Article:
Over 13,000 Afghans forced to flee Taliban, Daesh battle

Members of an Afghan family who fled their village in Nangarhar province at their temporary home in Jalalabad. (AP)
Updated 12 June 2019

Over 13,000 Afghans forced to flee Taliban, Daesh battle

  • Displaced people await aid from the government
  • Daesh has frequently been met with resistance from locals, due to its extremist conduct

KABUL: Hundreds of Afghan families have been forced to leave their villages because of fighting between the Taliban and affiliates of Daesh in eastern Nangarhar province in recent weeks, officials said on Wednesday.

The fighting concentrated in the Shinwari and Khoghani districts of the province, which borders Pakistan, and has served as a bastion for Daesh loyalists since the group emerged in Afghanistan in late 2014.

Most of the displaced, including children and the elderly, have ended up in the desert, where they face soaring heat, lack of water, shelter and food, Aryan Youn, a local delegate, told Arab News.

“These people have suffered casualties and now live in miserable conditions. It is nearly 50 degrees there. A few families have received aid from locals and traders, but the government has not provided any aid for them yet because of bureaucracy,” she said.

Fighting in Nangarhar broke out days before the holy month of Ramadan after Daesh tried to take control of Taliban territory.

Najibullah Qayoumi, head of the provincial department for refugees, said the government has provided aid to some of those displaced and confirmed that families have settled in the desert.

He told Arab News the number of displaced was over 13,000.

“The fighting erupted in one area and then spread to other parts, so like many other people we had to flee,” Tawakal Shah, a displaced resident, said.


The terrorist organization wanted to gain control of Taliban strongholds in Nangahar province.

Shah Mahmood Miakhel, governor of Nangarhar, told Arab News both Daesh and the Taliban were enemies of the government and that it has used airstrikes against both groups. He added that Daesh had filled the vacuum created after a government airstrike wiped out a number of Taliban leaders in April.

The governor’s spokesman, Attaullah Khogyani, refused to be drawn on whether Afghan forces would be deployed against the two groups. He also refused to answer questions on how the organizations had gained such a foothold in the region, after a series of prolonged operations against them by the US and Afghan soldiers. Washington famously dropped the world’s largest bomb, nicknamed the “Mother of all Bombs” (MOAB) on militants in 2017.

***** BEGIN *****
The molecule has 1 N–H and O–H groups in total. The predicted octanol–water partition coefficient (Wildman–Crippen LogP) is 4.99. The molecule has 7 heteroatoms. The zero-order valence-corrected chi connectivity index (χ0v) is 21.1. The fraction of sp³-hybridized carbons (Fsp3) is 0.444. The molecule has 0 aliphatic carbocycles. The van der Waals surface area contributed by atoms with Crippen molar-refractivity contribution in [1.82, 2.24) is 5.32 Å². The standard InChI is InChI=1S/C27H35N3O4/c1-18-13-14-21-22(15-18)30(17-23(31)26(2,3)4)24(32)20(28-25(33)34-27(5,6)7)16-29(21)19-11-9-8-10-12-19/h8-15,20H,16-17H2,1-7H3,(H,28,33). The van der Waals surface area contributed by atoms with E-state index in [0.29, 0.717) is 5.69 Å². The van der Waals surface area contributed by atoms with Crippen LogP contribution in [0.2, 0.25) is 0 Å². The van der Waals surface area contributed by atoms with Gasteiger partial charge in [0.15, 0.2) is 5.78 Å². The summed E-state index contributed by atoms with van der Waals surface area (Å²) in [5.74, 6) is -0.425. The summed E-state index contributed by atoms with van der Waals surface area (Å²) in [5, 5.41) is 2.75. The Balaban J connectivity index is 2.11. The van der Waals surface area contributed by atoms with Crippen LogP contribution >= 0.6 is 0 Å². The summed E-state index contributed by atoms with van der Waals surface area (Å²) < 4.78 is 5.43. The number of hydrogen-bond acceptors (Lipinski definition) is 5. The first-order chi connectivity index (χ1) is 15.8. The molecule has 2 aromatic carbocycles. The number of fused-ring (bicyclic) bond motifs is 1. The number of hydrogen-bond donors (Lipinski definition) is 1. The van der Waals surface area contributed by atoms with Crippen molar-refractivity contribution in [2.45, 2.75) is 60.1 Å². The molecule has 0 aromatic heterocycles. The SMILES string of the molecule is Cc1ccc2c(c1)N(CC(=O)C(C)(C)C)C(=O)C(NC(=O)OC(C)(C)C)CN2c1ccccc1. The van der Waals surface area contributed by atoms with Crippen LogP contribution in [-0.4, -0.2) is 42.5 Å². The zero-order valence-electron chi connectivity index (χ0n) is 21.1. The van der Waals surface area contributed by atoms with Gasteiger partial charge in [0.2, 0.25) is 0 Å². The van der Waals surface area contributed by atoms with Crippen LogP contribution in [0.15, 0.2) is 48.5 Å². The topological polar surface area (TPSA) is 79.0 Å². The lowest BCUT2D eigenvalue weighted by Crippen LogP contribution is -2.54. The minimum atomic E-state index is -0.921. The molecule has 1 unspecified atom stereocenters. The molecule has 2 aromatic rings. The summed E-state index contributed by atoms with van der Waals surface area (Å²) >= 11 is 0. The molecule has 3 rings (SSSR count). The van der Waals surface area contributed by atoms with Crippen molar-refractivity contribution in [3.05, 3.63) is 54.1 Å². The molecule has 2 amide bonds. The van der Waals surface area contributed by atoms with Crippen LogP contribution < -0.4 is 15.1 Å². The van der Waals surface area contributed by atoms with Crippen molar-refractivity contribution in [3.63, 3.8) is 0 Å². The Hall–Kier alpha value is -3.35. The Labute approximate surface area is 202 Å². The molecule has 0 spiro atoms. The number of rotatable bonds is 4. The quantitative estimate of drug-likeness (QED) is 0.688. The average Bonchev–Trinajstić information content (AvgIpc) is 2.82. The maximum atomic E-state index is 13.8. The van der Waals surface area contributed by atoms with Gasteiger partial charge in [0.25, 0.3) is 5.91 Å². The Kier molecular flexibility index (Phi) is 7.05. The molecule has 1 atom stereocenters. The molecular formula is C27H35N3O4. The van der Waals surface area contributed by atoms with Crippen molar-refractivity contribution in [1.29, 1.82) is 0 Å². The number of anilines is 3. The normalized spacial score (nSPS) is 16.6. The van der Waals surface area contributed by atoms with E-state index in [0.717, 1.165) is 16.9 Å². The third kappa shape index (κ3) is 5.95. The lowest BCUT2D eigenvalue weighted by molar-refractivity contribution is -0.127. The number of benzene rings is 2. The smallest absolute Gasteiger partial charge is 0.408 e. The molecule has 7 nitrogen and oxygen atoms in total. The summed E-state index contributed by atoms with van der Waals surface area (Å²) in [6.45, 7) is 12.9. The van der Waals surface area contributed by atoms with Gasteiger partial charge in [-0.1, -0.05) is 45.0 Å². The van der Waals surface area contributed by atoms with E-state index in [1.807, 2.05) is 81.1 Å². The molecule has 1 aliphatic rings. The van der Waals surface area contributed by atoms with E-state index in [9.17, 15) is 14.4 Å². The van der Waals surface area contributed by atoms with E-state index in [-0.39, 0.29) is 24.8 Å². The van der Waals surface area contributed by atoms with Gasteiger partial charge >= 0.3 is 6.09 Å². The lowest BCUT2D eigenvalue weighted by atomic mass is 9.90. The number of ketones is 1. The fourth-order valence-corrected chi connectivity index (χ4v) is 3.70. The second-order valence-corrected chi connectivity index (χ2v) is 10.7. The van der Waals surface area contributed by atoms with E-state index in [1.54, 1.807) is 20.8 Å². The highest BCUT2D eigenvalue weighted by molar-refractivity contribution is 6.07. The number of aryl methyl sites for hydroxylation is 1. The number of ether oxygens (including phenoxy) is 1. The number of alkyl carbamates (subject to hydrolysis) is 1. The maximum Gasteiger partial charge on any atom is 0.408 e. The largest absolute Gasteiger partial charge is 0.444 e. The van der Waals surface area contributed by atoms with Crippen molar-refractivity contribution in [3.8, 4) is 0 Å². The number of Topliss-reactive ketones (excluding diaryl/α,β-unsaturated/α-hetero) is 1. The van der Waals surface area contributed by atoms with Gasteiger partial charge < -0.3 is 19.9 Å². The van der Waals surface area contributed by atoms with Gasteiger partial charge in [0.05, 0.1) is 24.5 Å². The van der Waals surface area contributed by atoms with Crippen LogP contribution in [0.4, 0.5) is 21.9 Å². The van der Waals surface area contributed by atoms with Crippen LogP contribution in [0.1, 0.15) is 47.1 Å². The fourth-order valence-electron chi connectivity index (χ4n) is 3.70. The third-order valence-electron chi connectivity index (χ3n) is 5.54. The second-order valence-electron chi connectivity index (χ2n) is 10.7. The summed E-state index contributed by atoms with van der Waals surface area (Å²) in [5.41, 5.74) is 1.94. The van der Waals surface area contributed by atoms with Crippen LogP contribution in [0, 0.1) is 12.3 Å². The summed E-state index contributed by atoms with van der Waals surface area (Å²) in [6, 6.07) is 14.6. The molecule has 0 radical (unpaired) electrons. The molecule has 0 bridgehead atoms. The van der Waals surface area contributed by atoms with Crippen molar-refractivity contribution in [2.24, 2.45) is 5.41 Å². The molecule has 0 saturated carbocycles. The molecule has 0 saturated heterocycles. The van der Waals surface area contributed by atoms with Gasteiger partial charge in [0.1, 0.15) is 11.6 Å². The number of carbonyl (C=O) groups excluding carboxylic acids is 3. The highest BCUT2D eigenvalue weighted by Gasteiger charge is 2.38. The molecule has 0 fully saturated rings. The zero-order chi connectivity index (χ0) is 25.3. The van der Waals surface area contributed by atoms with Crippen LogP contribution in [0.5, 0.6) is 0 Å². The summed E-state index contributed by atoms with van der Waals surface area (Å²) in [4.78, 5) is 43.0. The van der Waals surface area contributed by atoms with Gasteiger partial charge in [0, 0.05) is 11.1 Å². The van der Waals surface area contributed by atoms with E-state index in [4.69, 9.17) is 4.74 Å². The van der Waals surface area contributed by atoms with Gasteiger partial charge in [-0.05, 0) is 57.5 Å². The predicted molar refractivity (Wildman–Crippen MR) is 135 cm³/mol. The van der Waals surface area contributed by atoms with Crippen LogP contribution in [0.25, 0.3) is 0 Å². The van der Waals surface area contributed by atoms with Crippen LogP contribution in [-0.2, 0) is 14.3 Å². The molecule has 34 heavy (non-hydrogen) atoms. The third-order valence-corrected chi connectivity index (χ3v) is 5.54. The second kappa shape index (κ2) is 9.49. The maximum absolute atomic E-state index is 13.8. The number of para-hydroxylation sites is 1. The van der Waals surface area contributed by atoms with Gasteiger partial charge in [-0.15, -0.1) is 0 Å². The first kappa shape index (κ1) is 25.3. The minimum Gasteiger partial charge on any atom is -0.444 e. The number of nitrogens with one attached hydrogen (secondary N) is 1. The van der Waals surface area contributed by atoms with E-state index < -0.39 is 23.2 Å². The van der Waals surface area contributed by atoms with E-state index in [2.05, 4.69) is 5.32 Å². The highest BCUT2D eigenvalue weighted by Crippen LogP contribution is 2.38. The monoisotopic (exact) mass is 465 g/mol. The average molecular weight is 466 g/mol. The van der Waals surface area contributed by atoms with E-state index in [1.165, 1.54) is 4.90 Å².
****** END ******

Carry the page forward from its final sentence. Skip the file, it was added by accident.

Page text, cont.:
Daesh has frequently been met with resistance from locals, due to its extremist conduct, including forcefully marrying young girls and killing community elders in brutal ways. 

Waheed Mozhdah, an analyst, said the spread of Daesh’s activities in Afghanistan had “raised lots of questions and suspicions not only among ordinary Afghans, but the Taliban too.

“One reason why the Taliban are hesitant about talks (with the US) is that they think America is bringing Daesh to Afghanistan. The Taliban have openly said that America is aiding Daesh here,” he said.

US officials have repeatedly rejected as baseless accusations raised by Iran, Russia and former Afghan President Hamid Karzai that Washington is helping Daesh in Afghanistan to destabilize the region.

Some 1.4 million Afghans have been internally displaced due to the conflict, as well as natural disasters, in the last 18 years.

Indonesia becomes latest Southeast Asian country to return waste to the West

Updated 9 min 19 sec ago

Indonesia becomes latest Southeast Asian country to return waste to the West

  • Philippine President Rodrigo Duterte last month ordered his government to send 69 containers of garbage back to Canada

JAKARTA: Indonesia has sent back a consignment of Canadian paper waste, imported via the United States, because it was contaminated with material including plastic, rubber and diapers, the environment ministry said.
Indonesia is the latest Southeast Asian country to send back trash amid a spike in imports from Western countries after China banned imports, disrupting the global flow of millions of tons of waste each year.
Environment ministry official Sayid Muhadhar said by telephone five containers, or around 100 tons, of waste had now been sent back to Seattle from Indonesia’s second-biggest city of Surabaya.
“This is very simple. Indonesia does not allow imports of trash,” Muhadhar said.
“In Surabaya, what happened was we were supposed to get paper scrap, but instead it came with other materials such as plastic bags, rubber, plastic bottles, plastic pouches from cooking oil and soap,” Muhadhar said.
The ministry did not name the company that had exported the waste, but said it was the first time in around five years that scrap had been re-exported.
“It’s been happening more because China has shut down its recycling facilities, so other countries have to look for new places,” said Muhadhar.
Last month, Philippine President Rodrigo Duterte ordered his government to hire a private shipping company to send 69 containers of garbage back to Canada and leave them within its territorial waters if it refused to accept them.
Malaysia also said recently said it would send as much as 3,000 tons of plastic waste back to the countries it came from.